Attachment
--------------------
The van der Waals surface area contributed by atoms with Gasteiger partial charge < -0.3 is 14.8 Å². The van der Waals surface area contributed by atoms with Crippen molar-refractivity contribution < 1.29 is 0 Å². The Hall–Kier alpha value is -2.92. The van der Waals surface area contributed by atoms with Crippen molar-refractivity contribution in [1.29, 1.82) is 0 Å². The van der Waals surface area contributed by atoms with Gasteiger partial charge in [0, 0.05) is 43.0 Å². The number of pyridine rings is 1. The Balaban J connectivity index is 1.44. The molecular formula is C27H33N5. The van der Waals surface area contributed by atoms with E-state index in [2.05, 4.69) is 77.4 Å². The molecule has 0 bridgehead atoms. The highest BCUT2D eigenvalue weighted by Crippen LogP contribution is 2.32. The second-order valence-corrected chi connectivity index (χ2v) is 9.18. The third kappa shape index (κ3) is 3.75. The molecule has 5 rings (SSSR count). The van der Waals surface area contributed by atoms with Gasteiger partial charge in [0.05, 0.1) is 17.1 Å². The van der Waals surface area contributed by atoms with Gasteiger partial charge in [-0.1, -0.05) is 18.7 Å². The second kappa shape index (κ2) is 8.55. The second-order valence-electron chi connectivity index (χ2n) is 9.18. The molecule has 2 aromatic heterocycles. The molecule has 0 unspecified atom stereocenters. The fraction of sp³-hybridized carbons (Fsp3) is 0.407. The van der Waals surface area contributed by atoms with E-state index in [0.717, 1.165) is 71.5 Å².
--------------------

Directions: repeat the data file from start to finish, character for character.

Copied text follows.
The van der Waals surface area contributed by atoms with Gasteiger partial charge < -0.3 is 14.8 Å². The van der Waals surface area contributed by atoms with Crippen molar-refractivity contribution < 1.29 is 0 Å². The Hall–Kier alpha value is -2.92. The van der Waals surface area contributed by atoms with Crippen molar-refractivity contribution in [1.29, 1.82) is 0 Å². The van der Waals surface area contributed by atoms with Gasteiger partial charge in [0, 0.05) is 43.0 Å². The number of pyridine rings is 1. The Balaban J connectivity index is 1.44. The molecular formula is C27H33N5. The van der Waals surface area contributed by atoms with E-state index in [2.05, 4.69) is 77.4 Å². The molecule has 0 bridgehead atoms. The highest BCUT2D eigenvalue weighted by Crippen LogP contribution is 2.32. The second-order valence-corrected chi connectivity index (χ2v) is 9.18. The third kappa shape index (κ3) is 3.75. The molecule has 5 rings (SSSR count). The van der Waals surface area contributed by atoms with Gasteiger partial charge in [0.05, 0.1) is 17.1 Å². The van der Waals surface area contributed by atoms with Gasteiger partial charge in [-0.1, -0.05) is 18.7 Å². The second kappa shape index (κ2) is 8.55. The second-order valence-electron chi connectivity index (χ2n) is 9.18. The molecule has 2 aromatic heterocycles. The molecule has 0 unspecified atom stereocenters. The fraction of sp³-hybridized carbons (Fsp3) is 0.407. The van der Waals surface area contributed by atoms with E-state index in [0.717, 1.165) is 71.5 Å².